Using a multimap

Discussion in 'C++' started by Dennis Jones, Aug 16, 2004.

  1. Dennis Jones

    Dennis Jones Guest

    Hi,

    Is there a way to iterate through a multimap in such a way as to encounter
    only the unique keys? In other words, since a multimap allows duplicate
    keys, I would like to iterate through the entire multimap, and if a
    particular key has duplicates, only see one of them. I don't think I care
    about which of the duplicate entries I see, because once I have an entry, I
    can use lower_bound and upper_bound to iterate through them, right? (I
    won't know the keys ahead of time, so I cannot use multimap::find)

    Maybe a multimap isn't even the right way to solve my problem. Here is what
    I need to do: I may have some number of items (structures) in which some of
    the items may contain the same value in one of its data members. For
    instance:

    struct MyStruct
    {
    int x;
    ...
    };

    There may be any number of MyStruct instances, and several may have the same
    value for 'x'. If this is the case, it identifies a conflict which must be
    corrected by the user. So, I need to identify those entries that have
    duplicate 'x's so that the user will be aware of the conflicts and can
    correct them. (Unfortunately, it is not possible to prevent the conflicts
    in the first place -- which is why this problem exists at all.)

    My idea was to copy the entries into a multimap using the member 'x' as the
    key, and then somehow identify the entries in the multimap that have
    duplicate keys. However, I am not sure how best to go about doing that.
    Can anyone point me in the right direction, or suggest an alternative
    solution to my problem?

    Maybe another solution is to use both a map and a multimap. I could fill
    both with the same entries. Since the map will not allow duplicates, any
    duplicates that exist will get overritten. Then I could iterate through the
    map (obtaining all of the unique keys) and use those keys as the search
    criteria in multimap::find. Of course, if the list of entries is large,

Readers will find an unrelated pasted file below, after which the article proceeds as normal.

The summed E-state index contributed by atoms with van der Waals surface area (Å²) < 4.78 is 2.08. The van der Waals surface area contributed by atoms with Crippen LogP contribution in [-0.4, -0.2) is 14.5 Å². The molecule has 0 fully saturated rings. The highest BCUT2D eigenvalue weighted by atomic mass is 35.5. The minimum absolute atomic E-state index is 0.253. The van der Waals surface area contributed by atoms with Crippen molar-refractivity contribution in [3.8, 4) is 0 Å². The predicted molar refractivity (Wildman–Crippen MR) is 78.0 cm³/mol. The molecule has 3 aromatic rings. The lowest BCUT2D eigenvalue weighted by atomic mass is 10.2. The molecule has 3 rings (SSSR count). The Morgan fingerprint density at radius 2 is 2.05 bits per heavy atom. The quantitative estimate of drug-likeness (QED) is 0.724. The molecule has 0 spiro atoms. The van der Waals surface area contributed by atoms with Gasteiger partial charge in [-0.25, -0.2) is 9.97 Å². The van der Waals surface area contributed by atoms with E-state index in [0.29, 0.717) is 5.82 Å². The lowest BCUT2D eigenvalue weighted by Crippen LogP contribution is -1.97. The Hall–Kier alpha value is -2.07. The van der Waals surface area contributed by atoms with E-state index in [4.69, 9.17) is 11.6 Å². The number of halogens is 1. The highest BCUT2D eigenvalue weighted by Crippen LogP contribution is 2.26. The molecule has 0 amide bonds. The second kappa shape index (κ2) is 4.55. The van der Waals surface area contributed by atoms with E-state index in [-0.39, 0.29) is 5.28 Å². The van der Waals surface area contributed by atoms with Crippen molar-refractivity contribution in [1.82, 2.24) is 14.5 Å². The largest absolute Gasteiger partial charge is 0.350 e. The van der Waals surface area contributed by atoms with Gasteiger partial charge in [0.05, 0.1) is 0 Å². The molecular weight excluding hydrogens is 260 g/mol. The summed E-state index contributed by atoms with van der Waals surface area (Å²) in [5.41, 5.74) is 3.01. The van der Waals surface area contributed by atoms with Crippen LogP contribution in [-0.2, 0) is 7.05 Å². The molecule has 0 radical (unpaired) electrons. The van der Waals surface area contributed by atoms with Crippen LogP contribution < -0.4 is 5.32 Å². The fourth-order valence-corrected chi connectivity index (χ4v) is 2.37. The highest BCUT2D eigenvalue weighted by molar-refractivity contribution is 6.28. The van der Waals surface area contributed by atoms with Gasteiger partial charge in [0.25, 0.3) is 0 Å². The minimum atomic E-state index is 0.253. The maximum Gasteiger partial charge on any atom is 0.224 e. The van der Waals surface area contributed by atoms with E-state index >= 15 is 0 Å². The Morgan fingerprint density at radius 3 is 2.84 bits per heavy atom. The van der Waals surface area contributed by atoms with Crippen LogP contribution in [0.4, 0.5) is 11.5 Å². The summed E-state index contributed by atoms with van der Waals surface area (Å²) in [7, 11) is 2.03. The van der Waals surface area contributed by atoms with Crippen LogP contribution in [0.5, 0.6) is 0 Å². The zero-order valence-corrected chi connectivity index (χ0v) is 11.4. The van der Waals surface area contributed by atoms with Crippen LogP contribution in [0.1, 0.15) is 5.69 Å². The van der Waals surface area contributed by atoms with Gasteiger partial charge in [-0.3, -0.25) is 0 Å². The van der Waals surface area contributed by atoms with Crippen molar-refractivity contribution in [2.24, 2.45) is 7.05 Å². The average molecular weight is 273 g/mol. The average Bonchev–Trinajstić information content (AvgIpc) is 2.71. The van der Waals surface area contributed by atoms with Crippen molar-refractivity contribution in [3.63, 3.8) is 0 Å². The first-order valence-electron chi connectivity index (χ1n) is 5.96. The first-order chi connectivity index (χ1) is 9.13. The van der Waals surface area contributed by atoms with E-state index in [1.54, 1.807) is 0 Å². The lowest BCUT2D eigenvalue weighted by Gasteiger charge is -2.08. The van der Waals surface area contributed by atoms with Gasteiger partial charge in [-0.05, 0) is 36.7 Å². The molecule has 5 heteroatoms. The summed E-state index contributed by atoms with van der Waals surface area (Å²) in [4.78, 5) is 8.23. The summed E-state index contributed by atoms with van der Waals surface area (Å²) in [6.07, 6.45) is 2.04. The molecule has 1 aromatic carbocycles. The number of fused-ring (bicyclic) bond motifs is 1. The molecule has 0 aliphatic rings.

this solution could use a lot of memory overhead.

    Any other ideas are welcome.

    Thanks,

    - Dennis
     
    Dennis Jones, Aug 16, 2004
    #1
    1. Advertising

  2. In article <>,
    "Dennis Jones" <> wrote:

    > My idea was to copy the entries into a multimap using the member 'x' as the
    > key, and then somehow identify the entries in the multimap that have
    > duplicate keys. However, I am not sure how best to go about doing that.
    > Can anyone point me in the right direction, or suggest an alternative
    > solution to my problem?


    My first thought would be to use a map where the key would be 'x' and
    the data would be a *vector* of MyStruct. Then each entry in the map
    with a vector length greater than 1 would be interesting.

    --
    Phillip Mills
    Multi-platform software development
    (416) 224-0714
     
    Phillip Mills, Aug 16, 2004
    #2
    1. Advertising

  3. Dennis Jones

    tom_usenet Guest

    On Mon, 16 Aug 2004 08:51:07 -0700, "Dennis Jones" <>
    wrote:

    >Hi,
    >
    >Is there a way to iterate through a multimap in such a way as to encounter
    >only the unique keys? In other words, since a multimap allows duplicate
    >keys, I would like to iterate through the entire multimap, and if a
    >particular key has duplicates, only see one of them. I don't think I care
    >about which of the duplicate entries I see, because once I have an entry, I
    >can use lower_bound and upper_bound to iterate through them, right? (I
    >won't know the keys ahead of time, so I cannot use multimap::find)
    >
    >Maybe a multimap isn't even the right way to solve my problem. Here is what
    >I need to do: I may have some number of items (structures) in which some of
    >the items may contain the same value in one of its data members. For
    >instance:
    >
    >struct MyStruct
    >{
    > int x;
    > ...
    >};
    >
    >There may be any number of MyStruct instances, and several may have the same
    >value for 'x'. If this is the case, it identifies a conflict which must be
    >corrected by the user. So, I need to identify those entries that have
    >duplicate 'x's so that the user will be aware of the conflicts and can
    >correct them. (Unfortunately, it is not possible to prevent the conflicts
    >in the first place -- which is why this problem exists at all.)
    >
    >My idea was to copy the entries into a multimap using the member 'x' as the
    >key, and then somehow identify the entries in the multimap that have
    >duplicate keys. However, I am not sure how best to go about doing that.
    >Can anyone point me in the right direction, or suggest an alternative
    >solution to my problem?


    std::map<int, std::vector<MyStruct> >
    or use a filtering iterator that skips over equal keys, returning the
    next iterator with a non-equal key.

    Tom
     
    tom_usenet, Aug 16, 2004
    #3